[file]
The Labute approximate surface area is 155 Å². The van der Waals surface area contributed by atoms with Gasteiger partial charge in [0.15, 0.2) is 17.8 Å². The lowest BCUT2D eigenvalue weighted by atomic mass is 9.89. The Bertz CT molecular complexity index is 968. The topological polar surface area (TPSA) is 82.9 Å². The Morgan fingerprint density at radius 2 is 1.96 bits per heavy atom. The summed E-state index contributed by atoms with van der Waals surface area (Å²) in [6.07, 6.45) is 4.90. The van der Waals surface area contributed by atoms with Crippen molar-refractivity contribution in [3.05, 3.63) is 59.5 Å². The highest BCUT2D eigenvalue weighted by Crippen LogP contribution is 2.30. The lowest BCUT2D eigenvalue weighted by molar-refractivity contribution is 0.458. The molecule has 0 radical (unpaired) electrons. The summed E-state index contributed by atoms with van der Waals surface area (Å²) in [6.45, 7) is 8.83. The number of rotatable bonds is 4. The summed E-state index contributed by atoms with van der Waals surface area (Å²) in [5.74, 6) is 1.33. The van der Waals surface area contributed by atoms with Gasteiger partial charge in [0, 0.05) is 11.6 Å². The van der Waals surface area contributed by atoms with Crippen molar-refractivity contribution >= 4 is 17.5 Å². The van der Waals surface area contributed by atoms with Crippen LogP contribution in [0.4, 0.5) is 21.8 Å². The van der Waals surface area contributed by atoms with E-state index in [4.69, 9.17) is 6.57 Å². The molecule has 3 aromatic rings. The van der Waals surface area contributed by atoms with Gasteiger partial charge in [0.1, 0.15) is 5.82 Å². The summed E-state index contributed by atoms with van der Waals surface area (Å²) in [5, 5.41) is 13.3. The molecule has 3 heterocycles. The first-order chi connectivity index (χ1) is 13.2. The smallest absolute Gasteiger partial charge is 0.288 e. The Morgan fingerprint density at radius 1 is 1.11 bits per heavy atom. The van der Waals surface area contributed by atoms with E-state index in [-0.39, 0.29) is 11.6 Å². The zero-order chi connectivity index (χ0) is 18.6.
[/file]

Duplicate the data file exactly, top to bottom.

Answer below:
The Labute approximate surface area is 155 Å². The van der Waals surface area contributed by atoms with Gasteiger partial charge in [0.15, 0.2) is 17.8 Å². The lowest BCUT2D eigenvalue weighted by atomic mass is 9.89. The Bertz CT molecular complexity index is 968. The topological polar surface area (TPSA) is 82.9 Å². The Morgan fingerprint density at radius 2 is 1.96 bits per heavy atom. The summed E-state index contributed by atoms with van der Waals surface area (Å²) in [6.07, 6.45) is 4.90. The van der Waals surface area contributed by atoms with Crippen molar-refractivity contribution in [3.05, 3.63) is 59.5 Å². The highest BCUT2D eigenvalue weighted by Crippen LogP contribution is 2.30. The lowest BCUT2D eigenvalue weighted by molar-refractivity contribution is 0.458. The molecule has 0 radical (unpaired) electrons. The summed E-state index contributed by atoms with van der Waals surface area (Å²) in [6.45, 7) is 8.83. The number of rotatable bonds is 4. The summed E-state index contributed by atoms with van der Waals surface area (Å²) in [5.74, 6) is 1.33. The van der Waals surface area contributed by atoms with Gasteiger partial charge in [0, 0.05) is 11.6 Å². The van der Waals surface area contributed by atoms with Crippen molar-refractivity contribution >= 4 is 17.5 Å². The van der Waals surface area contributed by atoms with Crippen LogP contribution in [0.4, 0.5) is 21.8 Å². The van der Waals surface area contributed by atoms with E-state index in [4.69, 9.17) is 6.57 Å². The molecule has 3 aromatic rings. The van der Waals surface area contributed by atoms with Gasteiger partial charge in [0.1, 0.15) is 5.82 Å². The summed E-state index contributed by atoms with van der Waals surface area (Å²) in [5, 5.41) is 13.3. The molecule has 3 heterocycles. The first-order chi connectivity index (χ1) is 13.2. The smallest absolute Gasteiger partial charge is 0.288 e. The Morgan fingerprint density at radius 1 is 1.11 bits per heavy atom. The van der Waals surface area contributed by atoms with E-state index in [-0.39, 0.29) is 11.6 Å². The zero-order chi connectivity index (χ0) is 18.6.